Nothing is determined yet, but expect Mike Wright to start games for the Orioles in April - BaltimoreBaseball.com

Dan Connolly

Nothing is determined yet, but expect Mike Wright to start games for the Orioles in April

Orioles’ pitchers and catchers report Tuesday at the club’s spring training camp in Sarasota, Fla., and they’ll begin official workouts Wednesday.

I’m going to make two predictions before a pitch is thrown this week:

One: The Orioles’ No. 3 starter isn’t in the group we expect to report Tuesday. He hasn’t been signed yet. I’m firmly of the belief that the Orioles will sign at least one veteran starter at some point before Opening Day, March 29. Who will it be? Not quite sure (wish I could be a little more definitive, but I don’t think the Orioles are positive of the identity of their No. 3 yet, either).

Here’s my second prediction: Mike Wright is with the Orioles on Opening Day, likely as the fifth starter (though he could be in the bullpen to begin 2018, until a fifth starter is needed).

Regardless, I think the big right-hander gets one more opportunity to stick in the Orioles’ rotation — and that he makes some starts this April.

The former third-rounder in 2011 is 28 now. He has pitched 43 games – 21 starts – for the Orioles in the past three seasons and has posted a 5.86 ERA.

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Last year, he didn’t start a game in the majors; he had a 5.76 ERA in 13 relief appearances that were sandwiched around a shoulder injury that forced Wright to miss more than a month. He had a 3.69 ERA in 16 starts at Triple-A Norfolk.

This year, he is out of minor-league options. If he can’t make the team this spring, he’ll have to be exposed to waivers and some team somewhere will take a chance because Wright has a strong arm, is cheap and relatively young.

Those are three reasons the Orioles don’t want to give up on him despite the maddening inconsistency.

But there are other reasons, too.

For one, Wright has worked out with club vice president Brady Anderson in the past, they’ve formed a bond and the former Orioles star outfielder turned executive believes in the right-hander. That goes a long way within the organization.

Nolan Reimold and Brian Matusz, for instance, received extended looks in the majors at least partially because Anderson felt like they had what it took to succeed. Ultimately, those types of players have to prove their worth, and when they can’t continually, they are jettisoned. But having Anderson in your corner doesn’t hurt.

Secondly, the organization does not want a Jake Arrieta 2.0.

We all know the deal with Arrieta. Tremendous talent, couldn’t harness it in Baltimore. Traded away in 2013 and ended up as a Cy Young Award winner with the Chicago Cubs.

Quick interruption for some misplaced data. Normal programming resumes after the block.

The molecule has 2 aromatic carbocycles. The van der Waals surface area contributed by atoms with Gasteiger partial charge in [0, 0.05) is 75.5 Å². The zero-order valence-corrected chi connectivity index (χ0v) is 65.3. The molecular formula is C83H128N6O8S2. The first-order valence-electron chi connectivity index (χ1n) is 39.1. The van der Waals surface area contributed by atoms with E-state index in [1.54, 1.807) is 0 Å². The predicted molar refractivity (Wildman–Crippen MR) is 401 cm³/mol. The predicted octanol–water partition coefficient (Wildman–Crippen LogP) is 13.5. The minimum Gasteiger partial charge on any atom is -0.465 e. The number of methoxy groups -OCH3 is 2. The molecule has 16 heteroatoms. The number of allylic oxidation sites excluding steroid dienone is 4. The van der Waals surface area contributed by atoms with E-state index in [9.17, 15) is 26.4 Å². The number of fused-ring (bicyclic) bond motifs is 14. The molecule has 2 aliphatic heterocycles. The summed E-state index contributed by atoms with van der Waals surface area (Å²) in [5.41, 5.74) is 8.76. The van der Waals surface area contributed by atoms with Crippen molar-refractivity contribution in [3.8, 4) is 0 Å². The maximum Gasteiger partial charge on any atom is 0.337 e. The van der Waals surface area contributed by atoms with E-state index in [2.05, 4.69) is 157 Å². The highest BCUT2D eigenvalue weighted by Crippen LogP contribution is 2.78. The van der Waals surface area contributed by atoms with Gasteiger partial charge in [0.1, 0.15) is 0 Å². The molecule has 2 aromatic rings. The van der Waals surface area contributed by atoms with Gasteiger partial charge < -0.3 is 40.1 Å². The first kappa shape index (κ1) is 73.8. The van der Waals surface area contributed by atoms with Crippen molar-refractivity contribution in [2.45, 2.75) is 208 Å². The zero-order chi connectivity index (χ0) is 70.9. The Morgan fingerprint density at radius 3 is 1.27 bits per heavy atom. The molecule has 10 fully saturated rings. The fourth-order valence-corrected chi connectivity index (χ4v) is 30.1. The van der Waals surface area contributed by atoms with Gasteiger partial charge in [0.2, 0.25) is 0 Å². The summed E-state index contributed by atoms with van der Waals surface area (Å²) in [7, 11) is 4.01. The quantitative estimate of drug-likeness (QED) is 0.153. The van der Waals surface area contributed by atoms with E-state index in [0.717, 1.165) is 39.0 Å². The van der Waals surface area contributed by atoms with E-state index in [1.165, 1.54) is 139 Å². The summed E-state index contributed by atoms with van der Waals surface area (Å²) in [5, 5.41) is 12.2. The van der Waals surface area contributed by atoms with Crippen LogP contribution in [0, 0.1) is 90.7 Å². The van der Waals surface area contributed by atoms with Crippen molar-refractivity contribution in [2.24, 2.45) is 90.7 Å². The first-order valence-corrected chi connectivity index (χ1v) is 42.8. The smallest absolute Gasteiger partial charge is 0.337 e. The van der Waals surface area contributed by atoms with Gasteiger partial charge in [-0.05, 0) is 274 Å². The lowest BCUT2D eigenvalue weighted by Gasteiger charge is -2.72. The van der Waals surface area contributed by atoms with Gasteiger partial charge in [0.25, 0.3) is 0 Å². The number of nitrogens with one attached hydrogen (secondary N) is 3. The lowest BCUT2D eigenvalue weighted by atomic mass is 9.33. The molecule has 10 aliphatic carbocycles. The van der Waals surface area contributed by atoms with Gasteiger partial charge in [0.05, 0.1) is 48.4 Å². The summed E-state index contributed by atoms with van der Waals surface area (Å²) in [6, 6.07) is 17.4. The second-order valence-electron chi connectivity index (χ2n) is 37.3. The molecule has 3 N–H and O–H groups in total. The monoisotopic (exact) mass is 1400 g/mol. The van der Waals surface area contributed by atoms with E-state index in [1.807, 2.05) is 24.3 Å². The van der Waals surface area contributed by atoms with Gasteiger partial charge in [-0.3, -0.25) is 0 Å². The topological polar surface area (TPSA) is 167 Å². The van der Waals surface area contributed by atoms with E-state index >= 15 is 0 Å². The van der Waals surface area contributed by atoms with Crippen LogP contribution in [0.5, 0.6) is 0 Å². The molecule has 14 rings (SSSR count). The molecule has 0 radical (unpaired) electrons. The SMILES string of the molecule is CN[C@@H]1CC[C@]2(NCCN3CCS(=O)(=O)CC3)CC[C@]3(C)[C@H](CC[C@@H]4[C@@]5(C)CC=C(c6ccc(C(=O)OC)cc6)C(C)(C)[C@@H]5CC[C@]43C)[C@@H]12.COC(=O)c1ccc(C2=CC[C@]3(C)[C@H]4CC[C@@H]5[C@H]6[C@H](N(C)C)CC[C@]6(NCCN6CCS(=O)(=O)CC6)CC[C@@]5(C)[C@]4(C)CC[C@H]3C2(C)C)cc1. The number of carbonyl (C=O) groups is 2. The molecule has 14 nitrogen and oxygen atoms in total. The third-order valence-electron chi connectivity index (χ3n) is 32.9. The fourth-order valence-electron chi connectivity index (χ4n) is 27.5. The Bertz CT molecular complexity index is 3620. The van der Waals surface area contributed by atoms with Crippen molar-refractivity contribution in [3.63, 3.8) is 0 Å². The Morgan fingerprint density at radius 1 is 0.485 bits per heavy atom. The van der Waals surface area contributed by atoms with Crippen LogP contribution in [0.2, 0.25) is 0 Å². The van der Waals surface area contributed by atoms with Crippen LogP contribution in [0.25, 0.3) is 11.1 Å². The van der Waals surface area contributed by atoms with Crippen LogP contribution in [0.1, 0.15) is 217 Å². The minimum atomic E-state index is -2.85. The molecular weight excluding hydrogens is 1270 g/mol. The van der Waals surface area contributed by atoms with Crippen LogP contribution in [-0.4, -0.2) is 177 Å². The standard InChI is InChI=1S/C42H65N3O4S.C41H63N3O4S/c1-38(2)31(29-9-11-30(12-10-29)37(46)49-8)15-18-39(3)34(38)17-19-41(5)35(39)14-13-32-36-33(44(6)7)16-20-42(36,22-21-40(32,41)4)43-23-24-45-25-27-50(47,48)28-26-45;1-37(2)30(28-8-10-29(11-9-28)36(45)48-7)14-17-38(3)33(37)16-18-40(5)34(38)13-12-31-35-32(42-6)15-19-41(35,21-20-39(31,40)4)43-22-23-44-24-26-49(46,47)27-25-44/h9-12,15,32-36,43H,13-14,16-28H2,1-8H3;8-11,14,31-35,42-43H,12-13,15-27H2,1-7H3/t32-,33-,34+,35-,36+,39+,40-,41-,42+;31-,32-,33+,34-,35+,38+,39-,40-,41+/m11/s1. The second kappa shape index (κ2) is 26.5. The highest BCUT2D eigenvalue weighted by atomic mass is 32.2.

Wright’s not an Arrieta, in my opinion. There’s a talent gap there. Plus, theirs are completely different situations. Arrieta, for several reasons, lost all confidence with the Orioles and couldn’t pitch here. A change of scenery was imperative for his growth.

Wright’s not lacking in confidence; he needs to control his emotions and focus even more intently when things go wrong. He doesn’t necessarily need a change in scenery as much as an attitude adjustment when adversity strikes.

But Wright is a guy who, if he figures it out, can make his mark in the majors. And the Orioles – or at least some within the organization – absolutely don’t want that mark to be made elsewhere.

It would provide even more ammunition to those who criticize the Orioles for not being able to develop their own pitchers. Arrieta is Exhibit A, but there are others.

The Orioles don’t want to add Wright to that list.

So, he is going to get every opportunity to succeed in spring training and, so long as he produces some solid results, during the regular season, too.

Personally, I’d love to see the Orioles trash the starting role for Wright and put him toward the back end of the bullpen. Let him air it out for the seventh inning once every few days, and I bet you he excels once he embraces the role. I’ve been beating that drum for a while now.

Of course, starters are more valuable than set-up men and rotation help is the Orioles’ biggest need right now. You may not like it. You may have felt like you’ve seen that movie before. A couple times before, really.

Knowing the way this organization operates, however, I see Wright getting the ball every fifth day in April. Maybe with his back against the wall in Baltimore, this will be the time it clicks.

The talent is there. And I’m betting the opportunity will there again, too.

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